JNCIP-SP: basic OSPF configuration.
This is going to be the start of everything OSPF in JNCIP-SP. During subsequent OSPF articles, I will constantly build upon this lab, adding routers along the way. Currently, at the start of this lab, there are only the following three routers:
This part will be about configuring basic neighbor relationships between R11 and R13 and between R13 and R12. At the end, there will be IP connectivity between the loopback addresses that belong to R11 and R12.
Let’s start the first neighbor relationship between R11 and R13 with a minimum amount of configuration:R11
set protocols ospf area 0.0.0.0 interface ge-0/0/0.3030
The above command starts OSPF on the router. The referenced interface is placed into the backbone area, area 0.0.0.0, and the interface will start sending out Hello’s.
Since the router was configured with a loopback IP address (188.8.131.52), that IP address was selected as a router-id. The selection of the router-id on a Juniper router is as follows;
1. Use the explicitly defined router-id statement configured under the [ edit routing-options] hierarchy (configuring the router-id is actually the best practice)
2. Use the lowest valid loopback IP address
3. Use the lowest configured physical IP address of an interface
To establish a neighbor relationship between R11 and R13, we need to start OSPF on R13 as well;
We can see that after committing, R13 has R11 as a neighbor. Besides this, we can also see that there is no connectivity between the loopback IP addresses of R11 and R13. This is because there is no routing information for the loopback IP addresses in the LSDB yet, despite the misleading Router-LSA’s named 184.108.40.206 and 220.127.116.11.
To achieve IP connectivity between the loopback IP addresses, we can configure the loopback interface under OSPF like this;R13
set protocols ospf area 0.0.0.0 interface lo0.13
After enabling the loopback interface in the OSPF configuration hierarchy on both R11 and R13, they will be able to exchange packets between their loopback interfaces;
Let’s observe the following change in the Router-LSA that is generted by R11 after placing the loopback interface in the OSPF configuration.
Before including the loopback interface, we can see that R11 is advertising a Router-LSA with the ID 18.104.22.168. This LSA listed only 1 link, the directly connected link which was included in the OSPF configuration.
After issuing the configuration command ‘set protocols ospf area 0.0.0.0 interface lo0.11’, the Router-LSA changed its link count to 2. It added the loopback interface to the list of prefixes. A Router-LSA is originated by a router for each area that it belongs to. It describes the collected states of the router’s links to the area. The LSA is flooded throughout the area in which it is originated and no further. A more detailed explanation on LSA's will follow in a later post.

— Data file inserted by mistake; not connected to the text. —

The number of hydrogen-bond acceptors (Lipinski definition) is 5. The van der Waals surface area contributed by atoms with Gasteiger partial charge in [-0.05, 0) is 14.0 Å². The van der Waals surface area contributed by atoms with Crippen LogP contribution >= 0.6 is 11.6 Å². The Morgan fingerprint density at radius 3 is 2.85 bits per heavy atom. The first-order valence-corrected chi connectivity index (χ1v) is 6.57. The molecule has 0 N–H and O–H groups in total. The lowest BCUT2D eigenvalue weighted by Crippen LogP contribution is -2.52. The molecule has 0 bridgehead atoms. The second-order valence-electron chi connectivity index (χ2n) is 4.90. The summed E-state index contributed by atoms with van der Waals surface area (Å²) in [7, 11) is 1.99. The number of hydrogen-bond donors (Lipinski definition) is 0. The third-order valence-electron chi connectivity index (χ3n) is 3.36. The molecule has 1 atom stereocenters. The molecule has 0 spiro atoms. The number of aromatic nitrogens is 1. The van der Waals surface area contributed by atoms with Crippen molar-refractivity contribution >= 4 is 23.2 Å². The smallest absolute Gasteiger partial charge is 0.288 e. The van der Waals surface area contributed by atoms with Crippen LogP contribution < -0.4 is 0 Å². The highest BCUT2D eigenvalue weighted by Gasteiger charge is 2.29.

With this basic configuration, the interface is treated as a multi-access segment. This can be seen in the following output, where it is apparent that a DR/BDR election was held:
OSPF treats multiaccess segments differently from point-to-point links. On multiaccess segments, there is a DR/BDR election. What this is will be discussed in a later post. For now, the important thing to realize now is that this adds time to the neighbor relationship establishment.
Even though we configured the link with a /30 subnet, leaving room for only two hosts, you still have to tell Junos to make the link-type point-to-point, so let’s do that:
Beware, the interface type must match on both ends. After issuing the configuration commands, the neighbor will be listed as PtToPt and both DR and BDR fields will display ‘0.0.0.0’:
This might seem like a pretty trivial thing, but the DR/BDR election can take up to 40 seconds of wait time between two adjacent routers. Also, besides the wait time, there is another advantage. There will be one less Network-LSA in the LSDB per multiaccess segment.
The last thing to do is finishing the configuration on R12. The configuration below is what I regard as being the most basic Junos OSPF configuration;
There are two extra configuration statements added that were not seen before on R13 and R11. The first one is the configuration of the router-id. The second is the addition of the keyword passive to the loopback interface. Adding passive to an interface means OSPF will only advertise the link, not try to establish a neighbor relationship across it. The configuration of both of these things can be regarded as best practice.
After the configuration of R12 (and of course the R12-facing interface on R13), there is IP connectivity between the R12 and R11 loopback interfaces;
That's a first step. Next, let's take a closer look into the OSPF neighbor establishment and the packets involved in OSPF.